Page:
But nearly a decade of hard work paid off and the end result was undeniably impressive. With the now-pristine car back on the road at long last, Tony decided to enter the Club concours scene. Starting at Thruxton in 1995, his dedication was ultimately rewarded and his Targa won the 1998 Club concours at Highclere – a distinction that’s not earned lightly.
The judges may have felt that the car stood out for another reason too. “It’s the only right-hand-drive Carrera Targa ever imported into the UK in that colour, and it’s believed to be the only one in the world that’s a right-hand-drive in that colour,” Tony says. “And the other thing is, because it’s UK spec for 1974, the UK stuck with chrome trim whereas the rest of the world all went to black trim unless you specced chrome trim at the factory.”
After this accolade, Tony also found the time to get involved in racing too. His time in a team competing in the Clio Trophy took him to Monaco in 2002, where the cars were racing around the streets of Monte Carlo the day before the Formula 1 Grand Prix along with the Porsche Supercup. Unfortunately, Mediterranean glamour turned out to be in short supply for the support crews. “We spent the best part of a week in an underground car park. It went from being in the mid-20s to the high-40s. You can imagine a pack of about 30-odd racing cars all in an underground car park. Boiling. We would literally be dripping sweat on the cars. It was so hot in there, it was unbelievable.”
So, after all that time and elbow grease, would Tony recommend a 2.7 to somebody else?“Yes, as long as you can find a good one that’s been restored,” he says, instantly. “They’re a brilliant car. They always want to go. Every time you put the throttle down – doesn’t matter whether you’re in first gear or fifth gear – it wants to go. You touch that throttle, it wants to go. It’s almost like a stallion; you’re holding it back all the time. Everything about them is alive.”Although man and machine are taking it somewhat easier now (and he’s ended up restoring the gearbox as well), pouring so much time and effort into a car leaves its mark and he’s letting it retire gracefully rather than put it through any other big projects or having it judged against concours standards again. He still takes it out once in a while for relaxed trips, though, and one of those at Hedingham Castle led to a chance encounter with the previous owner.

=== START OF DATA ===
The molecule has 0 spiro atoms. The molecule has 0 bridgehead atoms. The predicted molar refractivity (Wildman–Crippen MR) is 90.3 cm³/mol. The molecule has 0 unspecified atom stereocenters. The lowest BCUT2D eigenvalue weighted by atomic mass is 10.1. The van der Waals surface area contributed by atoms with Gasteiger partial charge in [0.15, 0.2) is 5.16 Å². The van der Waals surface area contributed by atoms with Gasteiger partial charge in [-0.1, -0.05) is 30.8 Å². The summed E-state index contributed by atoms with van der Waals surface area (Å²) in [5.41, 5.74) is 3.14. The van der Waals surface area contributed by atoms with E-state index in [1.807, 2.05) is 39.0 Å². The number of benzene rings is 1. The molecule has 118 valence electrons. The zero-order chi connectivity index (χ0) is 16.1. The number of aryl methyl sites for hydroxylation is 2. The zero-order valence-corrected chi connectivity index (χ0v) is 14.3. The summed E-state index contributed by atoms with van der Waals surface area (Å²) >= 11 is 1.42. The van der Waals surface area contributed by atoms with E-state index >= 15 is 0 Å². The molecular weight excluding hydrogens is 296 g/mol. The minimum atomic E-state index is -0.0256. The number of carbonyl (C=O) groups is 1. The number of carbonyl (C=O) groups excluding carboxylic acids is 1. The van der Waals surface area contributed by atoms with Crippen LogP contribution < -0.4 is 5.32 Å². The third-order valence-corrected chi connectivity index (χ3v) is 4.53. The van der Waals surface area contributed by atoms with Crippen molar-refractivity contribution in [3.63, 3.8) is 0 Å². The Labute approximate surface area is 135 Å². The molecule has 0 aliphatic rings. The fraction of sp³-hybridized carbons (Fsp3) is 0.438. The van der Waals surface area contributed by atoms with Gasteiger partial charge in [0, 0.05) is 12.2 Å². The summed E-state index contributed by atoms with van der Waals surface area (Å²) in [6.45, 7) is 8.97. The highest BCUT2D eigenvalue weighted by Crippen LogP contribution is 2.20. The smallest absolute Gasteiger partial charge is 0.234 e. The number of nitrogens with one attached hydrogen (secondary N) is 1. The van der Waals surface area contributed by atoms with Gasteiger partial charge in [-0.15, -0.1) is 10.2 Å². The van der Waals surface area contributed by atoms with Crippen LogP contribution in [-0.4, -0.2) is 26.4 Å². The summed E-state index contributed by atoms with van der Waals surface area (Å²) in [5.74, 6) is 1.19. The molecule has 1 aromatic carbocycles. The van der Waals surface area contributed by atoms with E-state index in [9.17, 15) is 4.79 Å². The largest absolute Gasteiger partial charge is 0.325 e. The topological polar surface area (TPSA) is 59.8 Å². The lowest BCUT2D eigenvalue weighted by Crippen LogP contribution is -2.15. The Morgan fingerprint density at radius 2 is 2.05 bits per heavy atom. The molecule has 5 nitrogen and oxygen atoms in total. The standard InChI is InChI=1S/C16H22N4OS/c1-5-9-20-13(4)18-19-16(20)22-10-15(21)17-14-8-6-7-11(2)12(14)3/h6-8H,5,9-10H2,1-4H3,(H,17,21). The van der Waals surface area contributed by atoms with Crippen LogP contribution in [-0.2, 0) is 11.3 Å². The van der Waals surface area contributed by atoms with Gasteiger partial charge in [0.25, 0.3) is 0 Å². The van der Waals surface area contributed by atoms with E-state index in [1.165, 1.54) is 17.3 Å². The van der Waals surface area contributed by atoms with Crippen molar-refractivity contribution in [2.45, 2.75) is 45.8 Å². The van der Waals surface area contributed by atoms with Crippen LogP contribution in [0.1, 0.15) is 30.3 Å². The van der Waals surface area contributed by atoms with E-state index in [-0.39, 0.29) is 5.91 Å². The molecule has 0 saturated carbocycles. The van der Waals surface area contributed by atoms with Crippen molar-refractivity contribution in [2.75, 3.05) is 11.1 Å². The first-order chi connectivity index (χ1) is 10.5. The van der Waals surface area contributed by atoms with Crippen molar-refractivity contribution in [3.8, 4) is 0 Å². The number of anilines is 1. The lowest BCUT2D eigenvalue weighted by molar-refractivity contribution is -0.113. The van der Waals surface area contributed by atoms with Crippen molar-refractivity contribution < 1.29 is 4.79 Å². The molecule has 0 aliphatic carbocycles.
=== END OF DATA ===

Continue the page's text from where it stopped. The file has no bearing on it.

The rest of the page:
“He saw the car because it still has the same number plate on it. He saw me parking it up, came over and talked to me, and he said, ‘Oh, I think I might have sold you this’. And I looked at him and then I started swearing: ‘So you’re the one who we sold me this piece of crap!’” he laughs. The pair soon started talking about that long-running restoration, complete with going over Tony’s photos that detailed the work in all its stages. They concluded that the Targa had ended up in the best possible hands. And Tony, of course, had kept his childhood resolution and fulfilled a lifelong dream to own an air-cooled 911.